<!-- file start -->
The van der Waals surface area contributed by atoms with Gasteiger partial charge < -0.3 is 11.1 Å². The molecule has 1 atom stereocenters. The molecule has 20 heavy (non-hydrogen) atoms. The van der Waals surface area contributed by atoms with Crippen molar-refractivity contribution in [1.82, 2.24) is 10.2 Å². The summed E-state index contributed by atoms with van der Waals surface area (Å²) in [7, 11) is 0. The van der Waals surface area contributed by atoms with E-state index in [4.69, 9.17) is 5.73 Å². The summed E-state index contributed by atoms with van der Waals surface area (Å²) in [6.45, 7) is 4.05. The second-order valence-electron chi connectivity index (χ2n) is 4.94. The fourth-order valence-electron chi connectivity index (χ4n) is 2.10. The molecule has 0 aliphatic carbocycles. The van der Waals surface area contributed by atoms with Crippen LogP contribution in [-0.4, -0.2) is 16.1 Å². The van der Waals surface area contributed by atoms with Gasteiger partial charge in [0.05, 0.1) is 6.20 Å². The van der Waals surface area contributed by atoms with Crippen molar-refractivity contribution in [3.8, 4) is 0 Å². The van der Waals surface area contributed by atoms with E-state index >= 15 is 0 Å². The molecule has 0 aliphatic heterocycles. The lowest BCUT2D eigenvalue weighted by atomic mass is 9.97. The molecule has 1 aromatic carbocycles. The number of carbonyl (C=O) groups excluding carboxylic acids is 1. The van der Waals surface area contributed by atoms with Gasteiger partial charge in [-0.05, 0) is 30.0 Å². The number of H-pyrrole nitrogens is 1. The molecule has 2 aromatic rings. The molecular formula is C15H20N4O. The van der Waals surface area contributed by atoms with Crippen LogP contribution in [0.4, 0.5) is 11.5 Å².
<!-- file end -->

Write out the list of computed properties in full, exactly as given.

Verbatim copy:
The van der Waals surface area contributed by atoms with Gasteiger partial charge < -0.3 is 11.1 Å². The molecule has 1 atom stereocenters. The molecule has 20 heavy (non-hydrogen) atoms. The van der Waals surface area contributed by atoms with Crippen molar-refractivity contribution in [1.82, 2.24) is 10.2 Å². The summed E-state index contributed by atoms with van der Waals surface area (Å²) in [7, 11) is 0. The van der Waals surface area contributed by atoms with E-state index in [4.69, 9.17) is 5.73 Å². The summed E-state index contributed by atoms with van der Waals surface area (Å²) in [6.45, 7) is 4.05. The second-order valence-electron chi connectivity index (χ2n) is 4.94. The fourth-order valence-electron chi connectivity index (χ4n) is 2.10. The molecule has 0 aliphatic carbocycles. The van der Waals surface area contributed by atoms with Crippen LogP contribution in [-0.4, -0.2) is 16.1 Å². The van der Waals surface area contributed by atoms with Gasteiger partial charge in [0.05, 0.1) is 6.20 Å². The van der Waals surface area contributed by atoms with Crippen molar-refractivity contribution in [3.8, 4) is 0 Å². The van der Waals surface area contributed by atoms with E-state index >= 15 is 0 Å². The molecule has 0 aliphatic heterocycles. The lowest BCUT2D eigenvalue weighted by atomic mass is 9.97. The molecule has 1 aromatic carbocycles. The number of carbonyl (C=O) groups excluding carboxylic acids is 1. The van der Waals surface area contributed by atoms with Gasteiger partial charge in [-0.05, 0) is 30.0 Å². The number of H-pyrrole nitrogens is 1. The molecule has 2 aromatic rings. The molecular formula is C15H20N4O. The van der Waals surface area contributed by atoms with Crippen LogP contribution in [0.4, 0.5) is 11.5 Å².